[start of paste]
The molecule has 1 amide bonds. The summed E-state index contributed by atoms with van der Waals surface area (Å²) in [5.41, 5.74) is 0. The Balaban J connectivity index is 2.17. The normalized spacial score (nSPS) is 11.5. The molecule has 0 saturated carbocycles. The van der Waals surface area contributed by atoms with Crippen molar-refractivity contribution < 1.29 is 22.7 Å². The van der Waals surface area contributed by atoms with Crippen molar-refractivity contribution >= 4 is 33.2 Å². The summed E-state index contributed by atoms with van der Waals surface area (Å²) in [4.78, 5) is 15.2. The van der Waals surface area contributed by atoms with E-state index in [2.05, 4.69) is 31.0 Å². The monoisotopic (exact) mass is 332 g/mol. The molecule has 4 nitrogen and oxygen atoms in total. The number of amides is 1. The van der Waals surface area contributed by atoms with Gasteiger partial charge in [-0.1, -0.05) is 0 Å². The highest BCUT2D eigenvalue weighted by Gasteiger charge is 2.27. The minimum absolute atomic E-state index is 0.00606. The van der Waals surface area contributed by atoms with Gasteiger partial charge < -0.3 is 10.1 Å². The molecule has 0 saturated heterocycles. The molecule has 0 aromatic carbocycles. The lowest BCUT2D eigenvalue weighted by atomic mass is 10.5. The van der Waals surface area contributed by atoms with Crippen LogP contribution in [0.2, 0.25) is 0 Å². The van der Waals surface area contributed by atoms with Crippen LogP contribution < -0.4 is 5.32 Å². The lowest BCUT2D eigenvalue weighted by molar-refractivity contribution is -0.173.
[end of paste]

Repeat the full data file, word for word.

The molecule has 1 amide bonds. The summed E-state index contributed by atoms with van der Waals surface area (Å²) in [5.41, 5.74) is 0. The Balaban J connectivity index is 2.17. The normalized spacial score (nSPS) is 11.5. The molecule has 0 saturated carbocycles. The van der Waals surface area contributed by atoms with Crippen molar-refractivity contribution < 1.29 is 22.7 Å². The van der Waals surface area contributed by atoms with Crippen molar-refractivity contribution >= 4 is 33.2 Å². The summed E-state index contributed by atoms with van der Waals surface area (Å²) in [4.78, 5) is 15.2. The van der Waals surface area contributed by atoms with E-state index in [2.05, 4.69) is 31.0 Å². The monoisotopic (exact) mass is 332 g/mol. The molecule has 4 nitrogen and oxygen atoms in total. The number of amides is 1. The van der Waals surface area contributed by atoms with Gasteiger partial charge in [-0.1, -0.05) is 0 Å². The highest BCUT2D eigenvalue weighted by Gasteiger charge is 2.27. The minimum absolute atomic E-state index is 0.00606. The van der Waals surface area contributed by atoms with Gasteiger partial charge < -0.3 is 10.1 Å². The molecule has 0 saturated heterocycles. The molecule has 0 aromatic carbocycles. The lowest BCUT2D eigenvalue weighted by atomic mass is 10.5. The van der Waals surface area contributed by atoms with Crippen LogP contribution in [0.2, 0.25) is 0 Å². The van der Waals surface area contributed by atoms with Crippen LogP contribution < -0.4 is 5.32 Å². The lowest BCUT2D eigenvalue weighted by molar-refractivity contribution is -0.173.